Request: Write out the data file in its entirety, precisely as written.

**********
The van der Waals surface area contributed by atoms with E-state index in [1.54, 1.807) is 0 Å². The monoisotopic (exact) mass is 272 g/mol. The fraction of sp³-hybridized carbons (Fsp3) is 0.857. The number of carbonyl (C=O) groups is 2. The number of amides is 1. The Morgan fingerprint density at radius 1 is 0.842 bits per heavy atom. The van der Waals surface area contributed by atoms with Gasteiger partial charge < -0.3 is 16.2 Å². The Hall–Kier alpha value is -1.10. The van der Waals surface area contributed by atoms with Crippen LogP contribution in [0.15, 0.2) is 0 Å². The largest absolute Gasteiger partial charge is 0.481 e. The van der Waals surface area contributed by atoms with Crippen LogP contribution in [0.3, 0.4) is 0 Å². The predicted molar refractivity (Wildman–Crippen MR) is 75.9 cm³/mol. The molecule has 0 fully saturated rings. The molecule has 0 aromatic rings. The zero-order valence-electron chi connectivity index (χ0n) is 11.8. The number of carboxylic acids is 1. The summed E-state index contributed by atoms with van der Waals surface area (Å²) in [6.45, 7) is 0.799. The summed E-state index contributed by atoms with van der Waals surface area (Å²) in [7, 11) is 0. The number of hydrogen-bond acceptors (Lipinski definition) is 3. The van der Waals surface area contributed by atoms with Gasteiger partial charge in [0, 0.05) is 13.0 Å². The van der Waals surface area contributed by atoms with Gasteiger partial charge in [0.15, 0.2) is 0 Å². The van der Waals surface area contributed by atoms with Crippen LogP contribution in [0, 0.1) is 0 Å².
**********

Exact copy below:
The van der Waals surface area contributed by atoms with E-state index in [1.54, 1.807) is 0 Å². The monoisotopic (exact) mass is 272 g/mol. The fraction of sp³-hybridized carbons (Fsp3) is 0.857. The number of carbonyl (C=O) groups is 2. The number of amides is 1. The Morgan fingerprint density at radius 1 is 0.842 bits per heavy atom. The van der Waals surface area contributed by atoms with Gasteiger partial charge < -0.3 is 16.2 Å². The Hall–Kier alpha value is -1.10. The van der Waals surface area contributed by atoms with Crippen LogP contribution in [0.15, 0.2) is 0 Å². The largest absolute Gasteiger partial charge is 0.481 e. The van der Waals surface area contributed by atoms with Crippen LogP contribution in [0.3, 0.4) is 0 Å². The predicted molar refractivity (Wildman–Crippen MR) is 75.9 cm³/mol. The molecule has 0 fully saturated rings. The molecule has 0 aromatic rings. The zero-order valence-electron chi connectivity index (χ0n) is 11.8. The number of carboxylic acids is 1. The summed E-state index contributed by atoms with van der Waals surface area (Å²) in [6.45, 7) is 0.799. The summed E-state index contributed by atoms with van der Waals surface area (Å²) in [7, 11) is 0. The number of hydrogen-bond acceptors (Lipinski definition) is 3. The van der Waals surface area contributed by atoms with Gasteiger partial charge in [0, 0.05) is 13.0 Å². The van der Waals surface area contributed by atoms with Gasteiger partial charge in [0.15, 0.2) is 0 Å². The van der Waals surface area contributed by atoms with Crippen LogP contribution in [0, 0.1) is 0 Å².